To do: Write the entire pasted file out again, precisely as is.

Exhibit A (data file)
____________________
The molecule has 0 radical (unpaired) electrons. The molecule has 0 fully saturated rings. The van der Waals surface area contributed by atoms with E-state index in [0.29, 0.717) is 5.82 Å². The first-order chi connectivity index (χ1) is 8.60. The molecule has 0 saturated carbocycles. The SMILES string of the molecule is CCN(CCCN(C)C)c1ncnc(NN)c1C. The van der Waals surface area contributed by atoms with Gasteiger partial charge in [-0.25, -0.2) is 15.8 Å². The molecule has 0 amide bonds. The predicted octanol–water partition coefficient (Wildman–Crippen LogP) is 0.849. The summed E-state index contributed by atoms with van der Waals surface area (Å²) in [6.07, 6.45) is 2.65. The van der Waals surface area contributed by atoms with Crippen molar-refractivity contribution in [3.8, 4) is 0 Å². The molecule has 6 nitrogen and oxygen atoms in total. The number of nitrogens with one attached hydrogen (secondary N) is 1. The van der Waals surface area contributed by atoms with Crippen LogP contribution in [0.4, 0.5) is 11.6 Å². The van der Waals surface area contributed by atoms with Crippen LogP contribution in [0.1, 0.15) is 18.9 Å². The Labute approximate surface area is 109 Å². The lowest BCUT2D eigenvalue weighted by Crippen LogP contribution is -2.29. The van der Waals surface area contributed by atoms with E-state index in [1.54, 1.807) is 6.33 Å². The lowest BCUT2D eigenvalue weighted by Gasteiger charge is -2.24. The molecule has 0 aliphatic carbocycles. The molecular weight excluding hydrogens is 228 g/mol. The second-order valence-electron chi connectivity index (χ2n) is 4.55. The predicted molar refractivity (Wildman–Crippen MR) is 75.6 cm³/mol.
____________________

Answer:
The molecule has 0 radical (unpaired) electrons. The molecule has 0 fully saturated rings. The van der Waals surface area contributed by atoms with E-state index in [0.29, 0.717) is 5.82 Å². The first-order chi connectivity index (χ1) is 8.60. The molecule has 0 saturated carbocycles. The SMILES string of the molecule is CCN(CCCN(C)C)c1ncnc(NN)c1C. The van der Waals surface area contributed by atoms with Gasteiger partial charge in [-0.25, -0.2) is 15.8 Å². The molecule has 0 amide bonds. The predicted octanol–water partition coefficient (Wildman–Crippen LogP) is 0.849. The summed E-state index contributed by atoms with van der Waals surface area (Å²) in [6.07, 6.45) is 2.65. The van der Waals surface area contributed by atoms with Crippen molar-refractivity contribution in [3.8, 4) is 0 Å². The molecule has 6 nitrogen and oxygen atoms in total. The number of nitrogens with one attached hydrogen (secondary N) is 1. The van der Waals surface area contributed by atoms with Crippen LogP contribution in [0.4, 0.5) is 11.6 Å². The van der Waals surface area contributed by atoms with Crippen LogP contribution in [0.1, 0.15) is 18.9 Å². The Labute approximate surface area is 109 Å². The lowest BCUT2D eigenvalue weighted by Crippen LogP contribution is -2.29. The van der Waals surface area contributed by atoms with E-state index in [1.54, 1.807) is 6.33 Å². The lowest BCUT2D eigenvalue weighted by Gasteiger charge is -2.24. The molecule has 0 aliphatic carbocycles. The molecular weight excluding hydrogens is 228 g/mol. The second-order valence-electron chi connectivity index (χ2n) is 4.55. The predicted molar refractivity (Wildman–Crippen MR) is 75.6 cm³/mol.